An exhibition of Kinmonth’s artwork ET IN ARCADIA EGO opened at Maestro Arts Gallery in London on 27 November 2013.[32]

Architectural and interior design[edit]

Kinmonth-Monfreda Design Project designed the first Missoni Boutique in Los Angeles which opened in March 2010.[33] They also delivered the architectural design for the virtual design of the pioneering 3-D architectural design of the Valentino Garavani Virtual Museum, launched online in December 2011.


  • Prix d'Italia 2006 for Best Opera Production, Kát'a Kabanová (Teatro alla Scala)
  • Voted Wall Street Journal Magazine 2012 Innovator of the Year Award: Design
  • Prix des critiques francophone for Elektra at La Monnaie, Brussels
  • Prix d’Italia several times with Robert Carsen
  • Die Gezeichneten voted best opera production of 2013 by Frankfurter Allgemeine/ wdr/ Süddeutsche Zeitung


  • Mr Potter’s Pigeon
  • Journalism consisting writing for Vogue America, Vogue Italia, Vogue UK (1980–2013) as well as journals including Vanity Fair, Auditorium
  • Introduction to Mario Testino, Any Objections? (Phaidon, 2004)
  • Tessa Traeger A Gardener's Labyrinth: Portraits of People, Plants and Places
  • Foreword to Allegra Hicks, An Eye for Design (New York: Abrams, 2010)
  • Patrick Kinmonth, Anthony Fry: Paintings and Works on Paper, 2000–2011 (New York: Umbrage Editions, 2011)


  • La traviata at La Fenice, Zoroastre at Drottningholm,
  • Semele (dir. Carsen; design Kinmonth; TV dir. Felix Breisach), Zurich Opera (2007), Decca DVD 0743326
  • Il combattimento di Tancredi e Clorinda (dir. Audi; costume and set design Kinmonth, Obolensky & Kounellis; TV), Opus Arte DVD OA0972BD
  • Kát'a Kabanová (dir. Carsen; design Kinmonth) Teatro Real, Madrid (2010), FRAProd FRA003


  1. ^ Cannatà, Teresa (31 March 2010), "Writer, art editor, set and costume designer, painter, opera director. Patrick Kinmonth is a rare and modern example of Renaissance man, who puts his creativity in service of art" []. Vogue Italia. Retrieved 20 January 2013.
  2. ^ Wall Street Journal Magazine (25 October 2012), online video introduction to WSJ 2012 Innovator Awards: Design [!5AAA79CA-2B0E-427D-A8B5-84A15DB6C1EF]. Retrieved 20 January 2013.
  3. ^ Blanks, Tim (25 October 2012), "The Ecstasy of Influence" [1] Wall Street Journal Magazine. Retrieved 16 January 2013.
  4. ^ Vogue Italia – Focus on Patrick Kinmonth Archived 8 August 2014 at the Wayback Machine (author: Teresa Cannatà), retrieved 4 August 2014. Original quote (in Italian): Patrick Kinmonth, è un esempio contemporaneo di uomo rinascimentale che mette la propria creatività a servizio dell'arte
  5. ^ Vogue Italia – Focus on Patrick Kinmonth Archived 12 December 2013 at the Wayback Machine (author: Teresa Cannatà), retrieved 3 December 2013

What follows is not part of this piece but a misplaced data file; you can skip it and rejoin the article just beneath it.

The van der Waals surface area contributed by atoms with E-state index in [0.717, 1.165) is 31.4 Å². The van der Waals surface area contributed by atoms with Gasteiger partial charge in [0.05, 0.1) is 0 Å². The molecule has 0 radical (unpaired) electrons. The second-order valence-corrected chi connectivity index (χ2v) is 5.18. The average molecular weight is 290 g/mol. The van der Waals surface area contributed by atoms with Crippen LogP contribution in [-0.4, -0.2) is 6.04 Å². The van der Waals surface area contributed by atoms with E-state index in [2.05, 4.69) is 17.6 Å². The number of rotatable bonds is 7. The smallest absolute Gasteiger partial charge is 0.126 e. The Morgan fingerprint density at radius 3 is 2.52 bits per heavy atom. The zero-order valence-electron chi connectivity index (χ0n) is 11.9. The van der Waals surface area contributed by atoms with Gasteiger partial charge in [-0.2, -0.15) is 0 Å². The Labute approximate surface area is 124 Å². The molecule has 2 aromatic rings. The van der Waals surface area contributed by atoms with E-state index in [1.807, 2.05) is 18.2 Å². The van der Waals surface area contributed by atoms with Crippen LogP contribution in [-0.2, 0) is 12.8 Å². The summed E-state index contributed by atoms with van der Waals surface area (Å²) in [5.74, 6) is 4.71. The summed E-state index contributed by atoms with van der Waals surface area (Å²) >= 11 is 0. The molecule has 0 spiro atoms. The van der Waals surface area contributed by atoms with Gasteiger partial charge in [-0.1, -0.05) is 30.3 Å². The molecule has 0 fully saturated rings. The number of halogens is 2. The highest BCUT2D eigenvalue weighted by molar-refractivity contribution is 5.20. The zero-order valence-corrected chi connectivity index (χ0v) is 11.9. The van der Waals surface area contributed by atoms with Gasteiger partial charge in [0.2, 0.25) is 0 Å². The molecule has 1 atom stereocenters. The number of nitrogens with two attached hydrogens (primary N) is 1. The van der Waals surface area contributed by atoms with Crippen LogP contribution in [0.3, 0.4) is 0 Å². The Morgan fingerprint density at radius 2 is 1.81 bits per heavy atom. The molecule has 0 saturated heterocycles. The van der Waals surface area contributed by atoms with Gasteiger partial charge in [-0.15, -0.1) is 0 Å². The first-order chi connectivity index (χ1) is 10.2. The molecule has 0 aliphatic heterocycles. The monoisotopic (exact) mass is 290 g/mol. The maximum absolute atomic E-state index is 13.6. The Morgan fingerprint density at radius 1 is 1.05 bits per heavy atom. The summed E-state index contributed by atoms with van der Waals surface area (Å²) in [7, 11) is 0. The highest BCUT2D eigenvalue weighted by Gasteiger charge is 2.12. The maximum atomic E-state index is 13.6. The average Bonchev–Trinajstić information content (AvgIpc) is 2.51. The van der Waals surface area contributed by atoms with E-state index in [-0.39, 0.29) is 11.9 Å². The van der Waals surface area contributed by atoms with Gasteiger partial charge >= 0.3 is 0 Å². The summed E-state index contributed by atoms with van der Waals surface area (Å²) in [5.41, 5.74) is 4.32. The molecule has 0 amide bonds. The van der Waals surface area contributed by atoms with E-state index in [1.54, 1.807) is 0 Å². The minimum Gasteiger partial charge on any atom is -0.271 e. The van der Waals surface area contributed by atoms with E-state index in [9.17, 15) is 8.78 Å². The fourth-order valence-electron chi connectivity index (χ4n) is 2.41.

6. ^ Anonymous (1 February 2010), “Maurice Kinmonth”. []. Daily Telegraph. Retrieved 16 January 2013.
  7. ^ Retrieved 7 December 2013
  8. ^ Wall Street Journal Magazine (25 October 2012), online video introduction to WSJ 2012 Innovator Awards: Design [!5AAA79CA-2B0E-427D-A8B5-84A15DB6C1EF]. Retrieved 20 January 2013.
  9. ^
  10. ^
  11. ^ Kinmonth, Patrick, "Recalling the Legacy of Beatrix Miller, Longtime Editor of British Vogue" [2]. Retrieved 4 August 2014
  12. ^ Wall Street Journal Magazine (25 October 2012), online video introduction to WSJ 2012 Innovator Awards: Design [!5AAA79CA-2B0E-427D-A8B5-84A15DB6C1EF]. Retrieved 20 January 2013.
  13. ^ National Portrait Gallery: Publications [3]. Retrieved 4 August 2014
  14. ^ Blanks, Tim (25 October 2012), "The Ecstasy of Influence" [4] Wall Street Journal Magazine. Retrieved 16 January 2013.
  15. ^ Wright, Helen (November 2004), "Semele" [online review of English National Opera's revival of Semele].; Seckerson, Edward (24 November 2004), “Semele, Coliseum, London”. Independent. Retrieved 18 January 2013.
  16. ^ RING@EXPO official website page []
  17. ^ Cologne Opera EXPO2010 tour press release (undated) []
  18. ^ Digest of media reviews (October 2012), "Patrick Kinmonth – Press reviews Don Giovanni in Augsburg". []. Compiled by Maestro Arts. Retrieved 14 January 2013.
  19. ^ Press release (September 2012), "Creative Direction" []. Valerie Barber Public Relations. Retrieved 14 January 2013.
  20. ^ Press release (September 2012), "Creative Direction" []. Valerie Barber Public Relations. Retrieved 14 January 2013.
  21. ^ Welt am Sonntag nr. 30 28 Juli 2013 Archived 10 September 2014 at the Wayback Machine
  22. ^ Menkes, Suzy (27 April 2004), “Voluptuous lives, ‘Dangerous Liaisons’” [5]. New York Times. Retrieved 20 January 2013.
  23. ^ Museum of Metropolitan Art website, "Dangerous Liaisons" []. Retrieved 20 January 2013.
  24. ^ Museum of Metropolitan Art website, "Newly Renovated and Reinstalled Wrightsman Galleries for French Decorative Arts To Open in Fall at Metropolitan Museum" []. Retrieved 20 January 2013.
  25. ^ Johnson, Ken (9 November 2007), "Gilding the Ancien Régime" [6]. New York Times. Retrieved 20 January 2013.
  26. ^ Museo dell'Ara Pacis website, "Valentino a Roma" []. Retrieved 17 January 2013.
  27. ^ Exhibitfiles website, "Valentino a Roma, 45 Years of Style" []. Retrieved 17 January 2013.
  28. ^ Somerset House website, "Valentino: Master of Couture” []. Retrieved 17 January 2013.
  29. ^ Gonsalves, Rebecca (26 November 2012), "Valentino and his ladies in red: Celebrating half a century of beauty, wealth and style” []. Independent. Retrieved 17 January 2013.
  30. ^ Olsen, Kerry (20 September 2013), “FENDI ON FILM: A Cinematic Exhibition at the Fendi’s Flagship Store in Milan” [7]
  31. ^ Bubble, Susie (September 2013), "FENDI: MAKING DREAMS ON FILM Fendi furs in motion at Cinema Manzoni; Susie Bubble speaks to curator Patrick Kinmonth” [8] Dazed Digital.
  32. ^ "Archived copy" (PDF). Archived from the original (PDF) on 10 December 2013. Retrieved 5 December 2013.CS1 maint: archived copy as title (link)
  33. ^

External links[edit]